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Another pioneer in drone job automation is BP, who, along with UAV technology company AeroVironment, were the first to have commercial UAVs authorised for use over land in the USA. Using both fixed wing and multi-rotor UAV drones, the company are able to monitor buildings and pipelines in the harsh conditions of Alaska’s North Slope, as well as mapping out land outcrops for exploration purposes.

BP’s fixed wing Puma AE UAV drones can fly for over three hours, and in winds of up to 30mph, meaning that the company no longer need to assign workers to these challenging monitoring tasks. Originally purposed as a military drone, the Puma drone is hand launched, and is 4.5ft long with a 9ft wingspan.

Tim Conver, the chairman of AeroVironment, commented in a press release on the project that:

“this new solution is now helping BP manage its extensive Prudhoe Bay field operations in a way that enhances safety, protects the environment, improves productivity and accomplishes activities never before possible”

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Drone Jobs Could Drive Economy | Drone Delivery and Automation Shows Promise

Drone Delivery and Automation Shows Promise

Amazon
Amazon Prime Air.

US Patent and Trademark Office
Unmanned Aerial Vehicle Delivery System (April 2015)

Amazon
Amazon Petition for Exemption (July, 2014) Accessible

The Economist
The incredible shrinking country (March 2015)

Antoni Slodkowski
Japanese firms near crisis point as labour shortage deepens. Reuters (July 2014)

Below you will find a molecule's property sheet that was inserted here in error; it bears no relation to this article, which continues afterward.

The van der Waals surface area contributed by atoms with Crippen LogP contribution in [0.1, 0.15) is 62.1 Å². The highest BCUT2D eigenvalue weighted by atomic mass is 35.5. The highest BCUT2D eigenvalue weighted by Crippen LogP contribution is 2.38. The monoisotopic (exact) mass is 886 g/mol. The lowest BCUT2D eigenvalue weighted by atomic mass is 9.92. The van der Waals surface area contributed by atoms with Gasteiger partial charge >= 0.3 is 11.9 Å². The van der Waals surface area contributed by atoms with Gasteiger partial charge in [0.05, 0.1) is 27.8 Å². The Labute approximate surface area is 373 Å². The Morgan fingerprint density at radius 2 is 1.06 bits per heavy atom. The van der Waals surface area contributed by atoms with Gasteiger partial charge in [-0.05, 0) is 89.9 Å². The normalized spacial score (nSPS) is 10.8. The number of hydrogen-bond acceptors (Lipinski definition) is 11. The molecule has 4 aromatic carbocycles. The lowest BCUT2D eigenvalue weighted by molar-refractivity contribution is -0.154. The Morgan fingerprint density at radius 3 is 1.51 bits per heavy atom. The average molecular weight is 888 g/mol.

Komatsu
Komatsu Embarks on SMARTCONSTRUCTION: ICT solutions to construction job sites (January 2015)

Jack Nicas
Drones Next Job: Construction Work, Komatsu to Use Unmanned Aircraft, Bulldozers to Automate Early Foundation Work. Wall Street Journal (Jan 2015)

BP
Drones provide BP with eyes in the skies (November 2014)

Aerovironment
BP and AeroVironment Launch First FAA-Approved, Commercial Unmanned Aircraft Operations Over Land and Water; Providing Comprehensive GIS Services (June 2014)

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Commercial Uses For Drones

Unemployment

Artificial Intelligence

Technological Unemployment and Drones

Technological Unemployment and Drones 2 min read

It may be exciting to foresee drones taking over certain roles; hovering usefully overhead, mapping farmland, monitoring construction sites or delivering packages. It may, too, be exciting to think of the productivity and efficiency that they promise, and how they lack that inconvenient human desire for wages, food and breaks. But what about the workers who these drones are replacing?

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The Guardian predicted in 2014 that many pilots could potentially lose their jobs as a result of automated drones, but they aren’t the only ones whose livelihoods could prove to be at risk. Whilst the argument is often made that it’s broadly only ‘menial’ jobs being lost; that’s no reassurance to the approximately 47 per cent of the US labour market whose jobs were found in 2013 to be threatened by mechanization.

It would appear that agriculture is the field where the most jobs are at risk from drones, with trade groups claiming that as much as 80 percent of commercial drone use could be within the agricultural sector. If drones are used to their full potential, we could see the number of people employed in agriculture drastically dropping in years to come.

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Whilst it’s been the case in the past that technological developments have led to more jobs being created; there are suggestions that this current wave of technological advancement may not follow the positive trend of the past.